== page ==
Moreover, {\it Lemma \ref{L2.1}\/} below shows that the existence of a power growing eigenfunction $u$ implies (for the potential \eqref{1.6}) the existence of a power decaying subordinate solution $v$, and the power of decay of $v$ is the same as the power of growth of $u$. Thus we only need to estimate the power of {\it growth} of eigenfunctions.
We will specifically concentrate on the generalized eigenfunctions with Dirichlet boundary condition $\phi=0$. Let us denote by $u_{k}$ the eigenfunction for energy $E=2\cos(k)$ with $k\in (0,\pi)$, such that $u_k(0)=0$ and $u_k(1)=1$. Let $u_k\sim(R_{k},\tht_{k})$, and let $\thh_{k}(x)=\tht_k(x)+k$. Notice that $R_k(1)=1$. Recall that $R_k(x)$, $\tht_k(x)$ and $\thh_k(x)$ are $C^\infty$ functions of $k$.
As we mentioned before, we will use sparse potentials, which are non-zero only for $x\in\{x_n\}_{n=1}^\infty$. It turns out that the set of possible candidates is quite small. Firstly, for our considerations we will need to have a good control of $\park\thh_{k}(x_n)$, in order to estimate the long-run behavior of $R_k$ using \eqref{1.5}. This turns out to be hard if $\{x_n\}_{n=1}^\infty$ grows sub-geometrically and so we will not consider this case. On the other hand we have
\begin{theorem} \lb{T1.4}
Let $x_n\in\bbN$ be an increasing sequence, $a_n\in\bbR$ and let $\mu_{\phi}$ be the spectral measure for the discrete Schr\" odinger operator on $\bbZ^+$ with boundary condition $\phi$ and potential
\[
V(x)=\cases a_n & \text{$x=x_n$ for some $n$},
\\ 0 & \text{otherwise}. \endcases
\]
Then
\begin{enumerate}
\item[{\rm(1)}] if $\lims x_n/x_{n+1}<1$ and $a_n\to 0$, then the dimension of $\mu_{\phi}$ is $1$ everywhere in $(-2,2)$;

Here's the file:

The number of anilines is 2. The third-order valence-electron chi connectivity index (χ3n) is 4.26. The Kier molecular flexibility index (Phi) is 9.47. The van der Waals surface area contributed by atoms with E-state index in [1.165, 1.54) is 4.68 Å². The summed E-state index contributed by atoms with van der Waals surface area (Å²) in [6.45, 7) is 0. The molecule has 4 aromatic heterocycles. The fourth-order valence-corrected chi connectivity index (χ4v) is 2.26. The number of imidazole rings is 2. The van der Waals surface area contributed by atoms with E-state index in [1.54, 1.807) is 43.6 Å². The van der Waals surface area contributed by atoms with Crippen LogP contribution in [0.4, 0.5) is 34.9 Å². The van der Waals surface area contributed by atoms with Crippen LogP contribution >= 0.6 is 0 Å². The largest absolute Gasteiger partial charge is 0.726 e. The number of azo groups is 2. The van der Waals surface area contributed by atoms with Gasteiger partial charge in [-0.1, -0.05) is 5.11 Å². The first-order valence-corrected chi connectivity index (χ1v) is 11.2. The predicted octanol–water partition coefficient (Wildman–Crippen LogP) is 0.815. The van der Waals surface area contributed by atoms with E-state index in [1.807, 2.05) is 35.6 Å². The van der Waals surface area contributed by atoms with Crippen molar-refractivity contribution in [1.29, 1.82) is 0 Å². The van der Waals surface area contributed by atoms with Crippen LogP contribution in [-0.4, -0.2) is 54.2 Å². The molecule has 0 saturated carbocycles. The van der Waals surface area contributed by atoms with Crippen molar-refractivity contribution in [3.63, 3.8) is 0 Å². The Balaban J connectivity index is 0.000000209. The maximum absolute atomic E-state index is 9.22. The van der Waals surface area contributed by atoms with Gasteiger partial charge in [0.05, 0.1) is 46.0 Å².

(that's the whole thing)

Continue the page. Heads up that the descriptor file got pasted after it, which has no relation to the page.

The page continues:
\item[{\rm(2)}] if $x_n/x_{n+1}\to 0$ and $\sup |a_n|<\infty$, then the dimension of $\mu_{\phi}$ is $1$ everywhere in $(-2,2)$.
\end{enumerate}
\end{theorem}
\smallskip
\noindent {\it Remark.}
It is known \cite{KLS,KR} that in (2) the type of the spectrum depends on $\sum_{n=1}^\infty a_n^2$. If this is finite, then we have purely a.c.~spectrum, whereas if it is infinite, we have purely s.c.~spectrum.
\smallskip
\begin{proof}
(1) Let $I\subset(0,\pi)$ be a closed interval. For $k\in I$ let $w_k\sim(P_k,\psi_k)$ be the generalized eigenfunction with energy $E=2\cos(k)$ such that $w_k(0)=1$ and $w_k(1)=0$.
There are $\ga>1$ and $n_0\in\bbN$ such that $x_n/x_{n-1}>\ga$ and $x_n>\ga^n$ for all $n>n_0$. Since $a_n\to 0$, for each $\eps>0$ there are $c_1,c_2>0$ such that $R_k^2(L)\ge c_1(1-\eps)^{n+1}$ and $P_k^2(L)\le c_2(1+\eps)^{n}$ for $L\in[x_{n}+1,x_{n+1}]$ and $k\in I$. This follows from \eqref{1.5}. Also, $L-x_{n-1}\ge c_0L$ with $c_0=1-\frac 1\ga>0$ if $n>n_0$. Let $\beta<1$. Then for $n>n_0$